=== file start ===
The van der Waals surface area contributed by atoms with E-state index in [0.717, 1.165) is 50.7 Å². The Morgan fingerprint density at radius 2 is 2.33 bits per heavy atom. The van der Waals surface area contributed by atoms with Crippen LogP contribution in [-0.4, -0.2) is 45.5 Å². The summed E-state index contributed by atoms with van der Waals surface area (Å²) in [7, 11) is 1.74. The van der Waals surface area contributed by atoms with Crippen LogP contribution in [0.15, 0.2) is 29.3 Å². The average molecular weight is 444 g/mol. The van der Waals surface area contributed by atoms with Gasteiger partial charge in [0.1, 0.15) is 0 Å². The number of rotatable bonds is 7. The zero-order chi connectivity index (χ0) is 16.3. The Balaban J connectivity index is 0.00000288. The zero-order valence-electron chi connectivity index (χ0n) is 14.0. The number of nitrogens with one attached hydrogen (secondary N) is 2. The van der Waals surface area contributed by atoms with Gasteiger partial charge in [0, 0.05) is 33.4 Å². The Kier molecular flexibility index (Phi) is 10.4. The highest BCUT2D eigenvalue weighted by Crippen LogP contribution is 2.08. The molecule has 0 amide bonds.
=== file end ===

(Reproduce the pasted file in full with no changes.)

The van der Waals surface area contributed by atoms with E-state index in [0.717, 1.165) is 50.7 Å². The Morgan fingerprint density at radius 2 is 2.33 bits per heavy atom. The van der Waals surface area contributed by atoms with Crippen LogP contribution in [-0.4, -0.2) is 45.5 Å². The summed E-state index contributed by atoms with van der Waals surface area (Å²) in [7, 11) is 1.74. The van der Waals surface area contributed by atoms with Crippen LogP contribution in [0.15, 0.2) is 29.3 Å². The average molecular weight is 444 g/mol. The van der Waals surface area contributed by atoms with Gasteiger partial charge in [0.1, 0.15) is 0 Å². The number of rotatable bonds is 7. The zero-order chi connectivity index (χ0) is 16.3. The Balaban J connectivity index is 0.00000288. The zero-order valence-electron chi connectivity index (χ0n) is 14.0. The number of nitrogens with one attached hydrogen (secondary N) is 2. The van der Waals surface area contributed by atoms with Gasteiger partial charge in [0, 0.05) is 33.4 Å². The Kier molecular flexibility index (Phi) is 10.4. The highest BCUT2D eigenvalue weighted by Crippen LogP contribution is 2.08. The molecule has 0 amide bonds.